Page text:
STANDING some 43 feet tall – or rather sitting – and made from stainless steel, soil, geotextile fabric, an internal irrigation system and over 17,000 flowering plants, Jeff Koons’ topiary sculpture/installation has to be the largest piece of West Highland White Terrier artwork that is ever likely to be created.
Critics are sharply divided in their views of Pennsylvania born Koons, some view his work as pioneering and of major art-historical importance, others dismiss it as kitsch.
Certainly his work, such as the Westie installation and balloon animals is original and unique and has the movers and shakers in the contemporary art world clambering for it. Christie’s, London in their post-war and contemporary art sale on June 30, 2008 achieved a world record auction price for a work by a living artist when they sold his 12 feet tall high chromium stainless steel with transparent colour coating ‘Balloon Flower (Magenta)’ for £12,921,250.
Koons’ Westie ‘puppy’ was commissioned in 1992 for an art exhibition in Bad Arolsen, Germany. It was dismantled and taken to Sydney for exhibition in 1995-1996 at the Museum of Contemporary Art on the Harbour. In ‘97 it was bought by the Solomon R Guggenheim Foundation and taken to Bilbao in Spain as a permanent installation outside the Guggenheim Museum.
In 2000 it travelled to New York for a temporary exhibition at the Rockefeller Center. Nowadays its place is permanently at the front of the Guggenheim where it acts as a ‘guard dog’ to the museum.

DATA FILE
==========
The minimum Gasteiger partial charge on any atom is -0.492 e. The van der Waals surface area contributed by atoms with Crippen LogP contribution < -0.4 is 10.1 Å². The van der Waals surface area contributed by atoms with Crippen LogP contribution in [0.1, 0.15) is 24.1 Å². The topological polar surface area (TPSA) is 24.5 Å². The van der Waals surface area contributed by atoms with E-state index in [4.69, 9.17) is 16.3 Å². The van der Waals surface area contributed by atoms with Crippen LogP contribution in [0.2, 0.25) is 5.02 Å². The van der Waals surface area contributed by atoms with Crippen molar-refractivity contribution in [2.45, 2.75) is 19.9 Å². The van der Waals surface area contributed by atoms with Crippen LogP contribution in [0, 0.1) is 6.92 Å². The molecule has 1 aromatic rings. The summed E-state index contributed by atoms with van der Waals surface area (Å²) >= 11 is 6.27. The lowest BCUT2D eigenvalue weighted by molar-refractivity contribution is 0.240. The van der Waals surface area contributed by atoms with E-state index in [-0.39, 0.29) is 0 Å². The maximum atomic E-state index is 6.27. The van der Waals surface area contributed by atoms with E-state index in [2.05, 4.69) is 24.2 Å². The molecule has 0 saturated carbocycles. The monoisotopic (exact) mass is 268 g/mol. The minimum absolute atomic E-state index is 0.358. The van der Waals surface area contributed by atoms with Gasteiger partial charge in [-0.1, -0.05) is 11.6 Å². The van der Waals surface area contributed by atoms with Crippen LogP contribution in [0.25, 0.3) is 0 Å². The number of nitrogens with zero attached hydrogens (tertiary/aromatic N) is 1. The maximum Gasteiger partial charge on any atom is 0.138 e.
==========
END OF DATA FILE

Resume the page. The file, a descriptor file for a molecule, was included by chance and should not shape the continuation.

Before its dedication at the museum in Bilbao, three members of the Basque Separatist Movement, ETA, disguised as gardeners attempted to plant explosive-filled flowerpots near the installation but were foiled by a Basque police officer who then was shot dead by one of the ETA members.
Industrialist, businessman, entrepreneur, media mogul and major art collector, Peter Brant, has an exact Jeff Koons duplicate of the Bilbao installation in the grounds of his estate in Connecticut.
Continuing the flower theme, in ‘98 an edition of 3,000 glazed porcelain puppy vases was released to the same design as the installation, a great opportunity for Westie lovers and admirers of Koons’ work. Standing some 17 inches high, each vase was signed and numbered by the artist. In April 2011 Sotheby’s sold one for $17,000.
In their modern and contemporary fine and decorative arts sale on December 3, Stair Auctioneers and Appraisers of Hudson, New York are selling number 122 with expectation of $8,000-12,000. The Westie is lot 411 and the catalogue can be viewed at www.stairgalleries.com.